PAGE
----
Recital
ORGAN REGISTRATION MASTERY HEARD IN WALHAIN'S RECITAL
by Robert Young
Tuesday, July 18, 2017
A group of 65 lucky attendees July 18 had the pleasure of hearing Etienne Walhain’s recital at the Church of the Incarnation in Santa Rosa. Mr. Walhain is organist at the Cathedral of Notre Dame in Tournai, Belgium, and played to a varied program Bach, Franck, and Reger. He used the tonal resource...
CHAMBER REVIEW

The Sequoia Trio

AND SEQUOIA MAKES THREE

by Terry McNeill
Thursday, March 05, 2009

Having a third piano trio resident in the North Bay along with the Navarro and Tilden trios is a joyous prospect, as each will provide varied aural perspectives on the rich trio literature. The newest group, the Sequoia, played on March 5 in the cozy Great Room of Santa Rosa’s Spring Lake Village before 75 attentive listeners.

Joining pianist Florence Aquilina and violinist Gary McLaughlin, both SRJC faculty members, was Santa Rosa cellist Laura McClellan, whose sonorous instrument was in many ways the afternoon’s leading voice. The performance included trios by Beethoven and Foote, with Gliere’s Pieces for Violin and Cello, Op. 19, slipping inconspicuously in between.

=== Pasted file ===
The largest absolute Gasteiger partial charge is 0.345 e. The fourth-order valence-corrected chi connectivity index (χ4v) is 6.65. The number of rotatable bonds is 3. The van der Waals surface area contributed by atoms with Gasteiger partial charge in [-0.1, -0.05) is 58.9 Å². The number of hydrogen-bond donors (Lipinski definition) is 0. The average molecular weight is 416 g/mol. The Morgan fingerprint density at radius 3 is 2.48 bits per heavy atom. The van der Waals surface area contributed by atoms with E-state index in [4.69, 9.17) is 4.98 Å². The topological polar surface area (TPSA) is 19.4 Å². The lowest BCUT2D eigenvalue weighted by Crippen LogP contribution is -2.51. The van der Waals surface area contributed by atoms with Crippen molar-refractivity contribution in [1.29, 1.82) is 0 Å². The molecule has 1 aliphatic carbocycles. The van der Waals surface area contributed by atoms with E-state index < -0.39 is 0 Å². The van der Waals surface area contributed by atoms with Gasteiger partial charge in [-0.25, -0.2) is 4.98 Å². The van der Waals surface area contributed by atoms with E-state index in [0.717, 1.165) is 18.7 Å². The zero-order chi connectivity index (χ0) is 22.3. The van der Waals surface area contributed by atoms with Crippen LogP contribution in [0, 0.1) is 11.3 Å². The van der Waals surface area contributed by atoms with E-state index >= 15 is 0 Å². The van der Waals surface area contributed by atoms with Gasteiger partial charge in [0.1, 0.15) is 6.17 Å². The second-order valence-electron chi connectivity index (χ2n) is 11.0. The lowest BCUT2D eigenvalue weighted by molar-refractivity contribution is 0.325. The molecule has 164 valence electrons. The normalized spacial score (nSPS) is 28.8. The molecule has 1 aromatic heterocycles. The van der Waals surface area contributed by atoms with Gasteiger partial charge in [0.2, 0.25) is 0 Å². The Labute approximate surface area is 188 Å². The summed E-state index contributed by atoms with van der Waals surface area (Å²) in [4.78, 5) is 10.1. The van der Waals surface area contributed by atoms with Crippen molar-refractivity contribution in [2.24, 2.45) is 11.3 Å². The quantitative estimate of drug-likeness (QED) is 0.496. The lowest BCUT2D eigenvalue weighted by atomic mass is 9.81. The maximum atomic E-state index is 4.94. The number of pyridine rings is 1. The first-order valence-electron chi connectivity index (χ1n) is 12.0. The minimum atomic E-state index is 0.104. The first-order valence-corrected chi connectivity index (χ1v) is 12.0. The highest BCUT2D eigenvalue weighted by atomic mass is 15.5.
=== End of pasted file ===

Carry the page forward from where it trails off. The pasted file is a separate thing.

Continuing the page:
Beethoven originally wrote his B-flat Trio, Op. 11, for clarinet with cello and piano, and here the violin took over the wind instrument part. The Sequoia began a little cautiously in developing the contrasting melodic fragments in the first movement, but settled in quickly, and the following Adagio was elegantly played. Aquilina led the way here with deft dynamic control, a lovely five-note descending figure ending the lyricism. The finale seemed a jolly romp, the string players trading allegretto themes from an opera aria unfamiliar to me.